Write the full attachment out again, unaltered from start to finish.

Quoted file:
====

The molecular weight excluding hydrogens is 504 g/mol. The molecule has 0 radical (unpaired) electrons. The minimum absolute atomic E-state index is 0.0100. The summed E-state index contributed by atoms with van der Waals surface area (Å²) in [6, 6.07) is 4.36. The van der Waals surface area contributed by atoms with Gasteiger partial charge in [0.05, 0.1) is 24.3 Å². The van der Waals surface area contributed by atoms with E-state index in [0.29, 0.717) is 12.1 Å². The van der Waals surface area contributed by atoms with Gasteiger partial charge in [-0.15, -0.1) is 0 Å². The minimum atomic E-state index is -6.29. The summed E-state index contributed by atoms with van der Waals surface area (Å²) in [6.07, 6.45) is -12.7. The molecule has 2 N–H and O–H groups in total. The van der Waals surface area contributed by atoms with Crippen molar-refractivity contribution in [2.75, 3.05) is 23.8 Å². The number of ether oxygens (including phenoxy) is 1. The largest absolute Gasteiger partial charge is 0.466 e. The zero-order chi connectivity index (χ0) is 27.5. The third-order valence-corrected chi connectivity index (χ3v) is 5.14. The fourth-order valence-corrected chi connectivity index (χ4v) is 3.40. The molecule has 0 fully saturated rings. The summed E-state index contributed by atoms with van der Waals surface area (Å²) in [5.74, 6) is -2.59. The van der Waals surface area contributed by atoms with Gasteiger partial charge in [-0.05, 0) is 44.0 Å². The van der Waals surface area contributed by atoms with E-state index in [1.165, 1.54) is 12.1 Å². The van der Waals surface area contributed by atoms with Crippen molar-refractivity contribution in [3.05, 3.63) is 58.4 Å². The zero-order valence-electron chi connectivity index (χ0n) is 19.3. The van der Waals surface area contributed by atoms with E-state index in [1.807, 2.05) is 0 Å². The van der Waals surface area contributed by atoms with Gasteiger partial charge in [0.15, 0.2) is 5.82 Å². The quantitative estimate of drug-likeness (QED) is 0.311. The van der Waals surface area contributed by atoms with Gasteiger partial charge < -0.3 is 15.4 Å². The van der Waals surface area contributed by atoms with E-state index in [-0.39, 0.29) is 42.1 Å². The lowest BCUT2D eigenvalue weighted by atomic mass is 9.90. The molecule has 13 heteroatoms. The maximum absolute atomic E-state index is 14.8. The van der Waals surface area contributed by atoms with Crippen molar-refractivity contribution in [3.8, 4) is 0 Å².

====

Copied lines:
The molecular weight excluding hydrogens is 504 g/mol. The molecule has 0 radical (unpaired) electrons. The minimum absolute atomic E-state index is 0.0100. The summed E-state index contributed by atoms with van der Waals surface area (Å²) in [6, 6.07) is 4.36. The van der Waals surface area contributed by atoms with Gasteiger partial charge in [0.05, 0.1) is 24.3 Å². The van der Waals surface area contributed by atoms with E-state index in [0.29, 0.717) is 12.1 Å². The van der Waals surface area contributed by atoms with Gasteiger partial charge in [-0.15, -0.1) is 0 Å². The minimum atomic E-state index is -6.29. The summed E-state index contributed by atoms with van der Waals surface area (Å²) in [6.07, 6.45) is -12.7. The molecule has 2 N–H and O–H groups in total. The van der Waals surface area contributed by atoms with Crippen molar-refractivity contribution in [2.75, 3.05) is 23.8 Å². The number of ether oxygens (including phenoxy) is 1. The largest absolute Gasteiger partial charge is 0.466 e. The zero-order chi connectivity index (χ0) is 27.5. The third-order valence-corrected chi connectivity index (χ3v) is 5.14. The fourth-order valence-corrected chi connectivity index (χ4v) is 3.40. The molecule has 0 fully saturated rings. The summed E-state index contributed by atoms with van der Waals surface area (Å²) in [5.74, 6) is -2.59. The van der Waals surface area contributed by atoms with Gasteiger partial charge in [-0.05, 0) is 44.0 Å². The van der Waals surface area contributed by atoms with E-state index in [1.165, 1.54) is 12.1 Å². The van der Waals surface area contributed by atoms with Crippen molar-refractivity contribution in [3.05, 3.63) is 58.4 Å². The zero-order valence-electron chi connectivity index (χ0n) is 19.3. The van der Waals surface area contributed by atoms with E-state index in [1.807, 2.05) is 0 Å². The van der Waals surface area contributed by atoms with Gasteiger partial charge in [0.15, 0.2) is 5.82 Å². The quantitative estimate of drug-likeness (QED) is 0.311. The van der Waals surface area contributed by atoms with Gasteiger partial charge < -0.3 is 15.4 Å². The van der Waals surface area contributed by atoms with E-state index in [-0.39, 0.29) is 42.1 Å². The lowest BCUT2D eigenvalue weighted by atomic mass is 9.90. The molecule has 13 heteroatoms. The maximum absolute atomic E-state index is 14.8. The van der Waals surface area contributed by atoms with Crippen molar-refractivity contribution in [3.8, 4) is 0 Å².